A problem of substantial interest is to systematically map variation in chromatin structure to gene expression regulation across conditions, environments, or differentiated cell types. We developed and applied a quantitative framework for determining the existence, strength, and type of relationship between high-resolution chromatin structure in terms of DNaseI hypersensitivity (DHS) and genome-wide gene expression levels in 20 diverse human cell lines. We show that ~25% of genes show cell-type specific expression explained by alterations in chromatin structure. We find that distal regions of chromatin structure (e.g., +/-200kb) capture more genes with this relationship than local regions (e.g., +/-2.5kb), yet the local regions show a more pronounced effect. By exploiting variation across cell-types, we were capable of pinpointing the most likely hypersensitive sites related to cell-type specific expression, which we show have a range of contextual usages. This quantitative framework is likely applicable to other settings aimed at relating continuous genomic measurements to gene expression variation.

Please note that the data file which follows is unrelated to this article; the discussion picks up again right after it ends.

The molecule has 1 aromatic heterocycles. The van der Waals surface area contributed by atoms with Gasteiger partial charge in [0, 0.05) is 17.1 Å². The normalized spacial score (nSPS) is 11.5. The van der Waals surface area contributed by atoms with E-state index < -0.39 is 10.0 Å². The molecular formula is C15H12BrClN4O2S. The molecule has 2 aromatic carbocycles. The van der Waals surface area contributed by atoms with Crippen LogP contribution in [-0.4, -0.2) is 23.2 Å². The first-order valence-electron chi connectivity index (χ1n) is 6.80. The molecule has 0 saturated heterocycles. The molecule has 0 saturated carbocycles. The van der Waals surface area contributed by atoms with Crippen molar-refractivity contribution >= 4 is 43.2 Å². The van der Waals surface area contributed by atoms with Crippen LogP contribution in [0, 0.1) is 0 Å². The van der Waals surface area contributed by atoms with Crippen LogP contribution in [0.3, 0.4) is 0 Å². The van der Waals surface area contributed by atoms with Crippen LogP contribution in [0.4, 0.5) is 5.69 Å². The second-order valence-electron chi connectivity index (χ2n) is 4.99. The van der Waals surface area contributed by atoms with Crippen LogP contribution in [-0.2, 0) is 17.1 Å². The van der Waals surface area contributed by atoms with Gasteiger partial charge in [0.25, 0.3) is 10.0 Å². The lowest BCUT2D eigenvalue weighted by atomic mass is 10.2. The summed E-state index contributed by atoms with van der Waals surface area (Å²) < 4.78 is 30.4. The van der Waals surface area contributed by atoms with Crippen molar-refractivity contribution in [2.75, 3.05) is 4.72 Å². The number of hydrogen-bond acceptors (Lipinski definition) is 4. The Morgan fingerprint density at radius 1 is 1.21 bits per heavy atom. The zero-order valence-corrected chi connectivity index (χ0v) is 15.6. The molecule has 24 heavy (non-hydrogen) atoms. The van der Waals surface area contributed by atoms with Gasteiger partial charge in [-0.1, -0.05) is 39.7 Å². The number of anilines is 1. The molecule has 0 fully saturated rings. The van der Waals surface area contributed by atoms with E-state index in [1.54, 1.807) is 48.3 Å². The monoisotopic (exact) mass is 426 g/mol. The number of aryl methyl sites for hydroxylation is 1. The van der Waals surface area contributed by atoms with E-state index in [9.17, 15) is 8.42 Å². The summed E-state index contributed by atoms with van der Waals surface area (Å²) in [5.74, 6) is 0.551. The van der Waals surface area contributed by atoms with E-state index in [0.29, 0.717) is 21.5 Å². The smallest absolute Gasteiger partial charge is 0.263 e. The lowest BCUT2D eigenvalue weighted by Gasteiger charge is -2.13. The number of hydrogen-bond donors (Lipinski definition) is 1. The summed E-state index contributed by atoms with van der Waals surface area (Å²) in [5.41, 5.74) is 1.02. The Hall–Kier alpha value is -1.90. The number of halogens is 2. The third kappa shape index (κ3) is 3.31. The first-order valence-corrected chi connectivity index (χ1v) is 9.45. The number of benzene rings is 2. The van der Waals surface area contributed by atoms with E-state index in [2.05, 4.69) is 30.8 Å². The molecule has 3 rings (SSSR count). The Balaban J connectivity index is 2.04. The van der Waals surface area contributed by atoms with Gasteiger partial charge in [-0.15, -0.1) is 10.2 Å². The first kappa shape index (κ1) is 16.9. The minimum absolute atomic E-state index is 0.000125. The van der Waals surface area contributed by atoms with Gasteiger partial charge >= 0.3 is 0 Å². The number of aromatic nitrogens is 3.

Algorithms, Data, and Results

Please report bugs to Troels Marstrand at troels.marstrand at gmail.com or tmarstra at Princeton.EDU.

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